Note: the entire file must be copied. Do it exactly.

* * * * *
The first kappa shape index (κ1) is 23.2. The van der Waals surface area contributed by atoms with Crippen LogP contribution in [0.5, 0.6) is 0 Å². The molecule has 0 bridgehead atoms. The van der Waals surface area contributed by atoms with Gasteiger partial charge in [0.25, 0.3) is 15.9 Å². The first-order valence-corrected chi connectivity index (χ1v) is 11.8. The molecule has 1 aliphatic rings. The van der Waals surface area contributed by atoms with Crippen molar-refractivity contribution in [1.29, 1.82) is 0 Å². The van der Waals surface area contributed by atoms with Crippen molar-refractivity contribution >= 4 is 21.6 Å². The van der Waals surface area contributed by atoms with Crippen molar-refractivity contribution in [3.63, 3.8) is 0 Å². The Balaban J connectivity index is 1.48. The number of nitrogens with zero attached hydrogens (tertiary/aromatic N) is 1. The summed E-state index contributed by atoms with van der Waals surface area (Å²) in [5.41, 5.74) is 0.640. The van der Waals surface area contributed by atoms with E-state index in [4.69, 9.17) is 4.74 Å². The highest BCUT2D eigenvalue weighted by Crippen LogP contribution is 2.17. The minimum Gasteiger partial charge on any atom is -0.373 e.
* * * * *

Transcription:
The first kappa shape index (κ1) is 23.2. The van der Waals surface area contributed by atoms with Crippen LogP contribution in [0.5, 0.6) is 0 Å². The molecule has 0 bridgehead atoms. The van der Waals surface area contributed by atoms with Gasteiger partial charge in [0.25, 0.3) is 15.9 Å². The first-order valence-corrected chi connectivity index (χ1v) is 11.8. The molecule has 1 aliphatic rings. The van der Waals surface area contributed by atoms with Crippen molar-refractivity contribution in [1.29, 1.82) is 0 Å². The van der Waals surface area contributed by atoms with Crippen molar-refractivity contribution >= 4 is 21.6 Å². The van der Waals surface area contributed by atoms with Crippen molar-refractivity contribution in [3.63, 3.8) is 0 Å². The Balaban J connectivity index is 1.48. The number of nitrogens with zero attached hydrogens (tertiary/aromatic N) is 1. The summed E-state index contributed by atoms with van der Waals surface area (Å²) in [5.41, 5.74) is 0.640. The van der Waals surface area contributed by atoms with E-state index in [4.69, 9.17) is 4.74 Å². The highest BCUT2D eigenvalue weighted by Crippen LogP contribution is 2.17. The minimum Gasteiger partial charge on any atom is -0.373 e.